The bill is not expected to advance in the Republican-controlled Senate, and is thus gridlocked.[26][27] Republican senators led by Tim Scott have proposed alternative police legislation that is far narrower than the House bill.[26][27][28] The Scott bill would introduce incentives for states and localities to change police practices (by limiting chokeholds and promoting the use of body cameras),[28][29] but would not restrict the qualified-immunity doctrine,[28] would not ban chokeholds or otherwise federally restrict police use of deadly force,[28] and would not restrict no-knock warrants.[29] Democrats and civil rights organizations oppose the Senate Republican proposal as too weak;[27][28] Senate Minority Leader Chuck Schumer and Democratic Senators Kamala Harris and Cory Booker (the sponsors of the Senate version of the Justice in Policing Act), called the Republican bill "not salvageable" and "so threadbare and lacking in substance that it does not even provide a proper baseline for negotiations."[28] On June 24, 2020, the Senate Republican proposal failed in a procedural vote of 55–45, on a mostly-party line vote, failing to obtain the 60 votes needed to advance to a floor debate.[30] Democrats called upon Republican Senate Majority Leader Mitch McConnell to enter "bipartisan talks to get to a constructive starting point."[28]

See alsoEdit

ReferencesEdit

  1. ^ "Chair Bass, Senators Booker and Harris, and Chair Nadler Introduce the Justice in Policing Act of 2020" (Press release). U.S. House Judiciary Committee. June 8, 2020. Retrieved June 8, 2020.
  2. ^ a b "Actions: H.B. 7120 (116th Congress)". Congress.gov.
  3. ^ Claudia Grisales, Susan Davis & Kelsey Snell (June 8, 2020). "In Wake Of Protests, Democrats To Unveil Police Reform Legislation". NPR.CS1 maint: uses authors parameter (link)
  4. ^ a b c d e f g h i j k Fandos, Nicholas (June 6, 2020). "Democrats to Propose Broad Bill to Target Police Misconduct and Racial Bias". The New York Times. ISSN 0362-4331. Retrieved June 8, 2020.
  5. ^ a b c House Passes George Floyd Justice in Policing Act, Reuters (June 25, 2020).
  6. ^ a b c d e f g h i Catie Edmondson, House Passes Sweeping Policing Bill Targeting Racial Bias and Use of Force, New York Times (June 25, 2020).
  7. ^ Clare Foran, Haley Byrd & Manu Raju, House approves police reform bill named in honor of George Floyd, CNN (June 25, 2020).
  8. ^ a b c d Kane, Paul; Wagner, John (June 8, 2020). "Democrats unveil broad police reform bill, pledge to transform law enforcement". The Washington Post.
  9. ^ a b c d e f Caldwell, Leigh Ann; Shabad, Rebecca (June 8, 2020). "Congressional Democrats unveil sweeping police reform bill that would ban chokeholds, no-knock warrants in drug cases". NBC News.
  10. ^ Stern, Mark Joseph (June 8, 2020). "Democrats' Police Reform Bill Lets Federal Agents Off the Hook". Slate.
  11. ^ Federal Police Oversight: Criminal Civil Rights Violations Under 18 U.S.C. § 242, Congressional Research Service (June 15, 2020), pp. 1-2, 4.
  12. ^ "Cosponsors: H.B. 7120 (116th Congress)". Congress.gov. Retrieved June 11, 2020.
  13. ^ "Cosponsors: S. 3912 (116th Congress)". Congress.gov. Retrieved June 11, 2020.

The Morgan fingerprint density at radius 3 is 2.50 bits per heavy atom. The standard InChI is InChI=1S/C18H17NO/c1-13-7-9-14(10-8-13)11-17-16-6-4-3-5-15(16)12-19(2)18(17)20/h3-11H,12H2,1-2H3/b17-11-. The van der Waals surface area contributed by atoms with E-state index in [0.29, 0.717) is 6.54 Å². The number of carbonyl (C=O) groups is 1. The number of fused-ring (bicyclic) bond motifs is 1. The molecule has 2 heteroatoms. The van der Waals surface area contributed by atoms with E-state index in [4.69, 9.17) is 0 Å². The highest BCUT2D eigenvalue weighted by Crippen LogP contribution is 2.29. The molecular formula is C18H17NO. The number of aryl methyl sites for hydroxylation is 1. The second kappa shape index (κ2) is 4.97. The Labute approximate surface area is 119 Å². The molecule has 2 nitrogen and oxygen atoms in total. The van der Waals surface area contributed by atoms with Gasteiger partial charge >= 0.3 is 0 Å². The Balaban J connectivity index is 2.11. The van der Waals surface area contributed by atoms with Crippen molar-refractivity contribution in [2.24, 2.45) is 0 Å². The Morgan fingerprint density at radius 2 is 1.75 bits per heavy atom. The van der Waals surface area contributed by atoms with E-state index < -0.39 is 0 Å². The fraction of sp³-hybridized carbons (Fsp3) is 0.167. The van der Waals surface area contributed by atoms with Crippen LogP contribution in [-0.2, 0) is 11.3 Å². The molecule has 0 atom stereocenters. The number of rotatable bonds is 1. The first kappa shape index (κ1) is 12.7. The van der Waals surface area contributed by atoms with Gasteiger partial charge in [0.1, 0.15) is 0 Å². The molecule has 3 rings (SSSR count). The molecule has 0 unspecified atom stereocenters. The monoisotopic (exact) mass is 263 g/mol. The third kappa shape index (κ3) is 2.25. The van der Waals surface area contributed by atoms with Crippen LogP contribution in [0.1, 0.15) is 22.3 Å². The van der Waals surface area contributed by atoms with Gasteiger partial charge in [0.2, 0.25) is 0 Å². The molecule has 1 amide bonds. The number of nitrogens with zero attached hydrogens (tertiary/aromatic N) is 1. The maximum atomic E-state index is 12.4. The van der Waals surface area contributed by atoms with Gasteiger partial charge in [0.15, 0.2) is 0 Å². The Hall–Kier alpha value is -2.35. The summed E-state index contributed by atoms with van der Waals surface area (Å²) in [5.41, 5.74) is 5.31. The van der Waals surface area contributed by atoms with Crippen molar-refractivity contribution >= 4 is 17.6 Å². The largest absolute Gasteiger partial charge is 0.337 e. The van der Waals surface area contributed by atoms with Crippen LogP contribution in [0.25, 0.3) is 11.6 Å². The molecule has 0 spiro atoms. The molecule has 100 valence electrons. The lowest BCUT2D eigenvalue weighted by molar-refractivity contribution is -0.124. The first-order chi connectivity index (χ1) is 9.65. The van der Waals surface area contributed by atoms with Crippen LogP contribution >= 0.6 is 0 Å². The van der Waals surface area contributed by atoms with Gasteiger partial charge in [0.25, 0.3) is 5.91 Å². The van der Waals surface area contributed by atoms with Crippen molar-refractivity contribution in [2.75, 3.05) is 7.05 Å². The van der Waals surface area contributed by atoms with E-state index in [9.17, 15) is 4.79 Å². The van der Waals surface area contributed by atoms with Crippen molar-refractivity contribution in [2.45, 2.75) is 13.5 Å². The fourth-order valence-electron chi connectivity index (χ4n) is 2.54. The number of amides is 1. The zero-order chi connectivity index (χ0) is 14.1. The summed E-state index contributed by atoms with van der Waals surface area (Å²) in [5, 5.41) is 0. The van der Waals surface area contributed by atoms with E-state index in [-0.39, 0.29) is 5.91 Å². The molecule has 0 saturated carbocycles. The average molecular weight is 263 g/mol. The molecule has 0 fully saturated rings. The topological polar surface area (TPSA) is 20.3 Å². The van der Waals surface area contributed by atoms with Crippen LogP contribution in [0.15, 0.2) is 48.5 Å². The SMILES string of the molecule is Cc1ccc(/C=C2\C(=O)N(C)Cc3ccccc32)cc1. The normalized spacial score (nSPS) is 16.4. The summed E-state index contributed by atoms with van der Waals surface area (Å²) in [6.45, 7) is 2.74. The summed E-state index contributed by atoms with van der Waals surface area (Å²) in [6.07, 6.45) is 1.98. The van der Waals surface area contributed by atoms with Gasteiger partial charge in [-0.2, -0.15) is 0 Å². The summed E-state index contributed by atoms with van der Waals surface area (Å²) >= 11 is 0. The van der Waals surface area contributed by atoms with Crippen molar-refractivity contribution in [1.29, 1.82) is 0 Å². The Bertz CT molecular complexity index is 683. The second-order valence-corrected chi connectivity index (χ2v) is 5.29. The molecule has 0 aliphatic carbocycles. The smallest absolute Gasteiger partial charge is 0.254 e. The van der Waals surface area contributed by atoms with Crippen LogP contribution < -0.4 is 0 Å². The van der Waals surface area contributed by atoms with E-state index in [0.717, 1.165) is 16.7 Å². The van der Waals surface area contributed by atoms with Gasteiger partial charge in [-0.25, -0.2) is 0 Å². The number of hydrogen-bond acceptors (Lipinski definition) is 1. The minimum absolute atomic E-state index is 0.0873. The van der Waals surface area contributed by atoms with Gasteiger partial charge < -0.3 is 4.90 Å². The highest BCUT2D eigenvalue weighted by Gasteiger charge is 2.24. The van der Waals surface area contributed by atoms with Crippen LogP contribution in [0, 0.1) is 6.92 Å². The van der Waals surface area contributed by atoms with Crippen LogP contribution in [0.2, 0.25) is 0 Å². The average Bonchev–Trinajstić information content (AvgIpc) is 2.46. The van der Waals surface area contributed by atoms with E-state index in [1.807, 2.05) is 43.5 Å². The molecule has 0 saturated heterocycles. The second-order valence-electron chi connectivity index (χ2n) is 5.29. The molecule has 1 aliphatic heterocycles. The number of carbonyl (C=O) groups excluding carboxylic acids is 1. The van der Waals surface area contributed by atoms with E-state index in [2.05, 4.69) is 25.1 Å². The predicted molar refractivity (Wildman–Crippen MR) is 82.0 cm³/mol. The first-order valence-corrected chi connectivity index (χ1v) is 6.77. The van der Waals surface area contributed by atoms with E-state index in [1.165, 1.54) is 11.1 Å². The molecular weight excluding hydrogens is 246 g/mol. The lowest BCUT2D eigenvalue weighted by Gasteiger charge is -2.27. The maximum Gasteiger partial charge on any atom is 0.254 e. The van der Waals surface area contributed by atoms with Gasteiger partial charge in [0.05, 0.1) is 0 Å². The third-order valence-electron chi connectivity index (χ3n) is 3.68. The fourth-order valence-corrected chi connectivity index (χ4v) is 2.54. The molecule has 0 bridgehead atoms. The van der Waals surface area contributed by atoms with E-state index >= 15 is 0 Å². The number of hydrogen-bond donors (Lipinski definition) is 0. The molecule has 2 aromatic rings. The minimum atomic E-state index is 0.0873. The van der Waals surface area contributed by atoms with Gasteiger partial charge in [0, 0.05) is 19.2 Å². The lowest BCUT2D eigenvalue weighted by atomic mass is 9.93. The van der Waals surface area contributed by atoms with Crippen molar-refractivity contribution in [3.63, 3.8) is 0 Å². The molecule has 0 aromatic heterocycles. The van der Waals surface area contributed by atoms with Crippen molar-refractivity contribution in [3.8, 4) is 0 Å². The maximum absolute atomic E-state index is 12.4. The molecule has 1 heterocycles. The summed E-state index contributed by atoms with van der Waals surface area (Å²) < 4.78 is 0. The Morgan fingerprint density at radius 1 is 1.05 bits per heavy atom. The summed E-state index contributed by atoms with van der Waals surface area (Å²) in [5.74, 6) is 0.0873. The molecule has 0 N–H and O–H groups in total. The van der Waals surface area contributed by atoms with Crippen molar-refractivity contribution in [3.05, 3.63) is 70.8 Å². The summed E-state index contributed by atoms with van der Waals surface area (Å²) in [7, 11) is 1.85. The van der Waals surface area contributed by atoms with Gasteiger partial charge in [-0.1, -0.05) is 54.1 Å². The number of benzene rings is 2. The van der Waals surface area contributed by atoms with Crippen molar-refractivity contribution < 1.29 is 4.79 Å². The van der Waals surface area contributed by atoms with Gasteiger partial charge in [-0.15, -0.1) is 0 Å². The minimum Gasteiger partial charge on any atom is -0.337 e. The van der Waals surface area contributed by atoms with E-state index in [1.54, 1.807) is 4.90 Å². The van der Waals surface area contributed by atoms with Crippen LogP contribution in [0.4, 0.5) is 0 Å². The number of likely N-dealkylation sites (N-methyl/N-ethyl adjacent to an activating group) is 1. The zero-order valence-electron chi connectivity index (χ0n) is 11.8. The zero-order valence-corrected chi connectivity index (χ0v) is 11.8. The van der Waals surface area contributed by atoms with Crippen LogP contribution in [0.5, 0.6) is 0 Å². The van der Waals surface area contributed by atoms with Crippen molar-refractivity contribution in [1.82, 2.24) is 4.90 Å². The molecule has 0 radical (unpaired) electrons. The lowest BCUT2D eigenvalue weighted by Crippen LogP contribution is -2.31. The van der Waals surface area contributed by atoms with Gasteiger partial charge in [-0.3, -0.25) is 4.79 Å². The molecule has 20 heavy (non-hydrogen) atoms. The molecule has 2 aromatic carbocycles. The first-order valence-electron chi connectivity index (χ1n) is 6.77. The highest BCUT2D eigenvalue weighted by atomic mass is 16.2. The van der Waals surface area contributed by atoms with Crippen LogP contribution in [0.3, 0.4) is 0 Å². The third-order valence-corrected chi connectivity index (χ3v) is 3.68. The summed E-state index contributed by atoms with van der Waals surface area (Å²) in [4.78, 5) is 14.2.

14. ^ "All Actions: S. 3912 (116th Congress)". Congress.gov. Retrieved June 11, 2020.
  15. ^ Siegel, Benjamin; Cathey, Libby (June 10, 2020). "'Stop the pain': George Floyd's brother testifies on policing reform". ABC News.
  16. ^ Cathey, Libby (June 10, 2020). "5 takeaways from House hearing with George Floyd's brother pleading for policing reform". ABC News.
  17. ^ a b c Cheney, Kyle (June 10, 2020). "'I'm tired': George Floyd's brother pleads for police reforms". Politico.
  18. ^ a b Burns, Katelyn (June 10, 2020). "A Republican witness at a congressional hearing on police brutality didn't mention police brutality". Vox.
  19. ^ Rodgers, Jack (June 16, 2020). "Senate Judiciary Committee Focuses on Police Reform". Courthouse News Service.
  20. ^ Phillips, Amber (June 16, 2020). "5 takeaways from the Senate hearing on policing reform". The Washington Post.
  21. ^ "Civil Rights Leaders' Statement on Justice in Policing Act". yubanet.com (Press release). June 8, 2020. Retrieved June 25, 2020.
  22. ^ "ACLU Statement on Introduction of the Justice in Policing Act of 2020" (Press release). American Civil Liberties Union. June 8, 2020.
  23. ^ Luke Broadwater & Catie Edmondson, Police Groups Wield Strong Influence in Congress, Resisting the Strictest Reforms, New York Times (June 25, 2020).
  24. ^ Sarah Ferris, Heather Caygle, Kyle Cheney & John Bresnahan, House Judiciary panel advances police reform bill after emotional debate, Politico (June 17, 2020).
  25. ^ FINAL VOTE RESULTS FOR ROLL CALL 119: QUESTION: On Passage: BILL TITLE: George Floyd Justice in Policing Act, Office of the Clerk of the House of Representatives (June 25, 2020).
  26. ^ a b US House passes 'George Floyd' police reform bill, BBC News (June 26, 2020).
  27. ^ a b c David Morgan, U.S. drive for police reform hamstrung by deadlock in Congress, Reuters (June 23, 2020).
  28. ^ a b c d e f g Catie Edmondson, Senate Democrats Plan to Block G.O.P. Police Bill, Stalling Overhaul, New York Times (June 23, 2020).
  29. ^ a b Seung Min Kim & John Wagner, Senate GOP unveils policing bill that would discourage, but not ban, tactics such as chokeholds and no-knock warrants, Washington Post (June 17, 2020).
  30. ^ Joan E. Greve, Democrats block 'empty' Republican police reform bill, The Guardian (June 24, 2020).

External linksEdit